5) Control of palliative medication against depression and insomnia. In our case right now: 1/2 Sertraline-50 at breakfast; 1/2 Sertraline-50 to food; 1 Lorazepan-1mg one hour before dinner.

Drops of tear to the eyes upon request. If you have problems applying the drops "Optrex spray" is an alternative.

We have a part-time hired person to perform gymnastics, personal hygiene and dressing. Another person lives with us with holiday on weekends free. Those two persons help me a lot regularly and the children help whenever they can. Also the friends of always collaborate.

Each patient seems to have similar symptoms but their appearance, intensity and sequence seems to be specific to each patient.

Various medications have been tried for pain episodes. There have been some side effects such as confusion and daze, especially with opiaceous. Currently when an episode of pain arises we use progressively: Paracetamol, Nolotil in capsules and if the pain is acute Nolotil in glass ampoules. All under medical supervision.

Our plan has been designed and adapted simultaneously by the neurologist and the family doctor. In the small occasional doubts or small urgencies we are guided by a relative who is a doctor.

We found great help information In the comments of the members of this great association -HealthUnlocked- and also the web "CurePSP": psp.org/ has been of big help.

Releasing the caregiver and allowing him / her to have life outside the home as well as to avoid strong or continuous physical and psychic efforts is fundamental.

The bottom line is that jobs and occupations of the main caregiver grow at the same time as age is going up ..... without an important help is very difficult to carry out without a brutal wear.

From my experience and also from my group of caregivers it is essential to find efficient help that allows areas of freedom and leisure as well as vacation periods for the caregiver, far away from the PSP. At least, a week of holidays each six month is advisable.

Although each person with PSP has a different evolution

, given my experience, I would say that your sister is approximately at 35%-40% of the disease.

I hope and I wish these notes are useful.


Thank you for your detailed reply. I really appreciate it. I'm sure your notes will help us plan a regimen for my sister. God is testing us, all of us who have a psp patient to look after.

I will bother you again if I need to ask about anything else. Thank you again.



So sorry that you have to go through this. Unfortunately there is no treatment. They usually try Parkinson's meds. That didn't help with my dad so we stopped it. It caused to many side effects. Although dad only live 9 months after his diagnosis I always kept quality of life in mind when making decisions. If there are side effects determine if the benefits of the med outweigh the side effects. Dad's case absolutely not. Trauma seems to progress the disease quite a bit. Dad was fine but having some falls. When he had hip replacement surgery after a fall he never walked again. Never took care of himself. Had to have 24 hour care. Then suffered a stroke and never recovered and passed a couple weeks after. Everyone is different in the progression. There is a lot of advise and support with this group so stay in touch. Prayers for you both.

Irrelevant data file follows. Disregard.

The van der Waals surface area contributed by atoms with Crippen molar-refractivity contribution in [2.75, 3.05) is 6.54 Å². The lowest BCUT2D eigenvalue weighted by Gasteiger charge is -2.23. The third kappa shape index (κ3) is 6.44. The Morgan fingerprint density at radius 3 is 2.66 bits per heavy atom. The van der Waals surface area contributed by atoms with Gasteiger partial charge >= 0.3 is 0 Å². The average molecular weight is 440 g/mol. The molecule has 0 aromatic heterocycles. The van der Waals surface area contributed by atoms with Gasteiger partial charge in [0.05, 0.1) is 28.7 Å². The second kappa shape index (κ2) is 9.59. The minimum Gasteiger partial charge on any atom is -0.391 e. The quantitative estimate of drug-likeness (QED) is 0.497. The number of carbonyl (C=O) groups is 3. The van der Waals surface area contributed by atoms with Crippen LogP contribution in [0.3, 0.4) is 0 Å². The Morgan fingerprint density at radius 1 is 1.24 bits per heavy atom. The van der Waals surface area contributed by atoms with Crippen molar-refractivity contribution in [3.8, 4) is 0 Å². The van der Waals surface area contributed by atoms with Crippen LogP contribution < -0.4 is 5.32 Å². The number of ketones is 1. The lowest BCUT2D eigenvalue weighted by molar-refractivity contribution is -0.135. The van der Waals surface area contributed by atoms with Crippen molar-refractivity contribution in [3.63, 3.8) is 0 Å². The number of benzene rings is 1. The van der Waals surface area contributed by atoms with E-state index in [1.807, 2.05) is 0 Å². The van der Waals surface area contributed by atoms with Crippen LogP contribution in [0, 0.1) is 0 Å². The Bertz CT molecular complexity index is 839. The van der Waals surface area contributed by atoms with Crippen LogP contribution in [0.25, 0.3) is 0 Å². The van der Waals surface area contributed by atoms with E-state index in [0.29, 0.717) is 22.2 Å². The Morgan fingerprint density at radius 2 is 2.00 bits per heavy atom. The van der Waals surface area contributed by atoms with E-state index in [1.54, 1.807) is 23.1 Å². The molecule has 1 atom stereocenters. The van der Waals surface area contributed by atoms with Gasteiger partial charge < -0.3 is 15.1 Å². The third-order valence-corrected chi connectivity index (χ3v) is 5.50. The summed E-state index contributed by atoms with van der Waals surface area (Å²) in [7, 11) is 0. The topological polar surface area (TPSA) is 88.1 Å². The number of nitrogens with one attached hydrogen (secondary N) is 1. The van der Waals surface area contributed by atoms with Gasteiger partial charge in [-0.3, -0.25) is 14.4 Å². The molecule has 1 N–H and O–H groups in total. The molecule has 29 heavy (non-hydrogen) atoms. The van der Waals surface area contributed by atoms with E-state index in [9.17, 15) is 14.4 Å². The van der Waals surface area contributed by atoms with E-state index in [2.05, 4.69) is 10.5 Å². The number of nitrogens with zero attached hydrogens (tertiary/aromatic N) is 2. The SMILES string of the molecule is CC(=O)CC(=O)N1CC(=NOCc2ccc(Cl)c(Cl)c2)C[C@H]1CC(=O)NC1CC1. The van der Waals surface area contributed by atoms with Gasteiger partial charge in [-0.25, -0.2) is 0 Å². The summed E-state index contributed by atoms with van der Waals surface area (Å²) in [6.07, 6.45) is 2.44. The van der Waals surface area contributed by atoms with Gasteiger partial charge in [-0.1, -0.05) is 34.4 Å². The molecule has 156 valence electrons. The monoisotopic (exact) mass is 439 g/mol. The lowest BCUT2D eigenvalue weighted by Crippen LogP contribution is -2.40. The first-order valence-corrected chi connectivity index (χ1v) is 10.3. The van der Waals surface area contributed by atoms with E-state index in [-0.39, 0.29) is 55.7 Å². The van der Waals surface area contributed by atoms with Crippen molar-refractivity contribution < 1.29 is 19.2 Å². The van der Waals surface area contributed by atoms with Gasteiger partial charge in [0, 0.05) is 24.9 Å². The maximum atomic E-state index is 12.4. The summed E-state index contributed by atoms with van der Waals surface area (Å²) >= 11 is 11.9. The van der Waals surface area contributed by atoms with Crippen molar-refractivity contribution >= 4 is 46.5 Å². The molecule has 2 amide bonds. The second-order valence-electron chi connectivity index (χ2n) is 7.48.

Thanks , Lucy. It means a lot to have people like you on the forum. It's so heartbreaking to helplessly see your loved ones deteriorate in front of your eyes. I wish I could do something. I wish a miracle happens. I just wish.


Hi Anne I found CBD oil is amazing. It's a cannabis oil without THT (the stuff that causes highs and psychosis) I would never have dreamed of using this however after reading the reviews I couldn't not give it a go. The down side is it's very expensive but it's totally legal in the U.K. If you want anymore info please let me know.

Good luck with your and your sisters many fights ahead. You have made the best move by joining this forum.

I only signed in around a month ago but have found it a massive help and support. The people here have more answers than any of the professionals I have met. They are compassionate whilst been straight to the point, very honest, kind, knowledgeable but most of all they are extremely supportive.

I hope your sister is still in early stages but as I'm sure others will mention, there is no real knowing and many symptoms, some which might not happen. At a guesse I would say early stages

Make sure you get all the help you can. Where abouts are you and what medical intervention have you had so far?

Big hugs to you and your sister

Kindest regards Sarah xx


Thank you so much for your reply and kind words, Sarah.

I'm glad I joined this forum. It's so painful to look at my sister because I'd always seen her on her tip toes and she is now almost dependent. We don't allow her to be on her own because she tends to fall. (She still does) since there is no treatment available we are giving her allopathic medicines for symptoms control. I don't think any of them actually work. Along with that we are giving her homeopathic course of medicine prescribed by a practitioner. Organic coconut oil and turmeric twice a day is part of her supplements. We are trying everything that we think can help.

I hope they are able to cure this horrible disease sooner than we all think.





Sorry to trouble you - where did you get the CBD oil in the UK? I found a product called Medipen. Thanks



No problem at all. It's from CBD brothers. I get the 30% one. Good luck and let me know how you get on.

Kind regards Sarah



Thanks for this. I will look on their website.